Libertarian Theory Essay

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Libertarian Theory This theory originated from the thought of John Milton in the 17th century, expressed his opinion that humans must choose the best values and ideas. Thus libertarian theory can be interpreted as an individual who has the right to publish whatever he likes or wishes the most popular concept in use today. This theory is based on the Libertarian doctrine (liberalism) which is rooted in the thinking of a number of philosophers. According to (Baran & Davis, 2012) Libertarian Theory sees 'Knowledge and Truth ' from a different perspective with the Libertarian Authoritarians influenced by the doctrine of Christian doctrine that developed in its time and claimed that the debate is fair and open, truthful and honest arguments will…show more content…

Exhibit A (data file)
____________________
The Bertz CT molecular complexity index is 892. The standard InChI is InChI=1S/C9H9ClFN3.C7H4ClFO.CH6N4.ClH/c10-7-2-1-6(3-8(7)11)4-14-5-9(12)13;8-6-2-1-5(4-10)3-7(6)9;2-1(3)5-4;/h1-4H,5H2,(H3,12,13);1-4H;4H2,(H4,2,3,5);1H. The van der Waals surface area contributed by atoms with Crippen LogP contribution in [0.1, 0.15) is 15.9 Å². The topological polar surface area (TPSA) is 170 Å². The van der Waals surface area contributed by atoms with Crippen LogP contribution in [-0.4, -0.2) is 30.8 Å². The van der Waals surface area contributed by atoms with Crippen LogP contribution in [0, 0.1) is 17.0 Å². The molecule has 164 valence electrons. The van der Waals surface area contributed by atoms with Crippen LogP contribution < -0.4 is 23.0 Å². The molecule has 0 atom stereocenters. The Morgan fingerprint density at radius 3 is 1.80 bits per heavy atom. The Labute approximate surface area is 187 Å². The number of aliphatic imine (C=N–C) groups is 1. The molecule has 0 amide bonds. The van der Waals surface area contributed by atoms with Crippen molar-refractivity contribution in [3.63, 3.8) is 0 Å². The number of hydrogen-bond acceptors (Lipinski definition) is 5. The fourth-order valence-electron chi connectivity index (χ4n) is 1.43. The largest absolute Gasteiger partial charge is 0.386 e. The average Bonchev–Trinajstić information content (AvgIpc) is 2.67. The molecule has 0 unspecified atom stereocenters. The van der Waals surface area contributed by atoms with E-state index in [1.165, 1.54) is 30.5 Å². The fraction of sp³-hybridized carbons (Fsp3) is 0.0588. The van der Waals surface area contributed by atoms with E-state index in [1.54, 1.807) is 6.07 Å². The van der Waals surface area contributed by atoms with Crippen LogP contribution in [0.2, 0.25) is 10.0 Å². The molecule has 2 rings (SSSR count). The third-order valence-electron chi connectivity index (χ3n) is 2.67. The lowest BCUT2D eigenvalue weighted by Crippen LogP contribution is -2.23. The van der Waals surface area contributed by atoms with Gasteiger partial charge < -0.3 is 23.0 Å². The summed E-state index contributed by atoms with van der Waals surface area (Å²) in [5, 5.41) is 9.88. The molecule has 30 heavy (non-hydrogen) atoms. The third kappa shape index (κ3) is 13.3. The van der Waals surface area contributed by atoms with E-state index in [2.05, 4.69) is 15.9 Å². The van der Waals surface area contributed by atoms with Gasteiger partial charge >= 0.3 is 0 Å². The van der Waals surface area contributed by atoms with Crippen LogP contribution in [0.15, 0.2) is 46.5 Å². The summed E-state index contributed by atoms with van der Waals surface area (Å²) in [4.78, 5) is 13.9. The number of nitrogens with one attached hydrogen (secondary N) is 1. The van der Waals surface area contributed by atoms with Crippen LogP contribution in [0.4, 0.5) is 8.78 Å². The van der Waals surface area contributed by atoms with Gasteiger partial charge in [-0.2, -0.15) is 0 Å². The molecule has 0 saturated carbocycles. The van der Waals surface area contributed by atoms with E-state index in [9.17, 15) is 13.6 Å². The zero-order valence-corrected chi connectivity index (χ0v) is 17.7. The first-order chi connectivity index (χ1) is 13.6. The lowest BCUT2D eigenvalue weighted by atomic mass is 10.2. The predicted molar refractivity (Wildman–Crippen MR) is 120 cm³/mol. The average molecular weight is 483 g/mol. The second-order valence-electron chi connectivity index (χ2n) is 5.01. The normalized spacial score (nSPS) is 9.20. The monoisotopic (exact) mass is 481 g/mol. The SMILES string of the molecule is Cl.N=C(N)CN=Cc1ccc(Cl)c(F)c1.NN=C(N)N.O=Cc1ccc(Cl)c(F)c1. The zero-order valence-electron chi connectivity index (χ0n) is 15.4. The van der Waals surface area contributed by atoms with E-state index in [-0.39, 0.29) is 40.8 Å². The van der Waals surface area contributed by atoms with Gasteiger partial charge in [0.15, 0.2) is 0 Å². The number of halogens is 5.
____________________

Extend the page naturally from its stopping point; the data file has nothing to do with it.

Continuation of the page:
In this century, in the notion (Neuman, 1991) states that the only media that is protected by a human rights charter, must fulfill social responsibility. The theory of social responsibility, which is an evolutionary idea of media practitioners, and the work of the press freedom commission. It is growing that the only media that is protected by a human rights charter must fulfill its social responsibility. The theory of social responsibility, which is an evolutionary idea of media practitioners, and the work of the press freedom commission. To argue that besides aiming to provide information, to entertain, to make a profit (such as liberal theory), also aims to bring conflict into the discussion arena. The theory of social responsibility discussed in Theodore Peterson 's Four Theories of the Press is expressed as a shift from Liberal Theory and the Functions of the press in Social Responsibility Theory is essentially the same with the function in the Liberal Theory that has been described earlier, but the Theory of Social Responsibility reflects its dissatisfaction with the interpretation of the function and its implementation by owners and press officers. However, the responsibility of the media in social responsibility theory is difficult to be operationalized, due to the complicated tug-of-war between the interests of the government and
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